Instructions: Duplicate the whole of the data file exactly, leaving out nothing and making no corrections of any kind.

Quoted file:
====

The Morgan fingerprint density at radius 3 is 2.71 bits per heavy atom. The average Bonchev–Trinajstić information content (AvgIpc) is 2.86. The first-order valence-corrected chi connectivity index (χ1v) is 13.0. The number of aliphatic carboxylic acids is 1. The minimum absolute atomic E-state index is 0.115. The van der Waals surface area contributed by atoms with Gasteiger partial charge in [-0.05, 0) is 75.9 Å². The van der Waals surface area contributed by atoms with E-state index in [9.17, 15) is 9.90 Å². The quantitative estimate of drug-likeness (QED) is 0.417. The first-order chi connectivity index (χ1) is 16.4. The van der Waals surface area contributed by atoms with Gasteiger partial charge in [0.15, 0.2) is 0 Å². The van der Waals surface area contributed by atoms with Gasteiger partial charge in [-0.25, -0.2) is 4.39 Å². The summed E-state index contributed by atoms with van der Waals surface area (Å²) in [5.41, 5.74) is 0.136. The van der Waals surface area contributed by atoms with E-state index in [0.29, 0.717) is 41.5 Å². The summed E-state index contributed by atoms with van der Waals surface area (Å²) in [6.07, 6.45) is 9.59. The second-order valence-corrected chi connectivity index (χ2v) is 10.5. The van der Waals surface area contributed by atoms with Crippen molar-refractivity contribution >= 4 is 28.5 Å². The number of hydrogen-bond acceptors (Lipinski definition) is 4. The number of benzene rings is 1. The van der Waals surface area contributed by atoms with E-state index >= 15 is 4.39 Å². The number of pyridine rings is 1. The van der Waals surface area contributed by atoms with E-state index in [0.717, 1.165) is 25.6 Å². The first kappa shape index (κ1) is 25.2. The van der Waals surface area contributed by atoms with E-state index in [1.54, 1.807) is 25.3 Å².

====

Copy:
The Morgan fingerprint density at radius 3 is 2.71 bits per heavy atom. The average Bonchev–Trinajstić information content (AvgIpc) is 2.86. The first-order valence-corrected chi connectivity index (χ1v) is 13.0. The number of aliphatic carboxylic acids is 1. The minimum absolute atomic E-state index is 0.115. The van der Waals surface area contributed by atoms with Gasteiger partial charge in [-0.05, 0) is 75.9 Å². The van der Waals surface area contributed by atoms with E-state index in [9.17, 15) is 9.90 Å². The quantitative estimate of drug-likeness (QED) is 0.417. The first-order chi connectivity index (χ1) is 16.4. The van der Waals surface area contributed by atoms with Gasteiger partial charge in [0.15, 0.2) is 0 Å². The van der Waals surface area contributed by atoms with Gasteiger partial charge in [-0.25, -0.2) is 4.39 Å². The summed E-state index contributed by atoms with van der Waals surface area (Å²) in [5.41, 5.74) is 0.136. The van der Waals surface area contributed by atoms with E-state index in [0.29, 0.717) is 41.5 Å². The summed E-state index contributed by atoms with van der Waals surface area (Å²) in [6.07, 6.45) is 9.59. The second-order valence-corrected chi connectivity index (χ2v) is 10.5. The van der Waals surface area contributed by atoms with Crippen molar-refractivity contribution >= 4 is 28.5 Å². The number of hydrogen-bond acceptors (Lipinski definition) is 4. The number of benzene rings is 1. The van der Waals surface area contributed by atoms with E-state index >= 15 is 4.39 Å². The number of pyridine rings is 1. The van der Waals surface area contributed by atoms with E-state index in [0.717, 1.165) is 25.6 Å². The first kappa shape index (κ1) is 25.2. The van der Waals surface area contributed by atoms with E-state index in [1.54, 1.807) is 25.3 Å².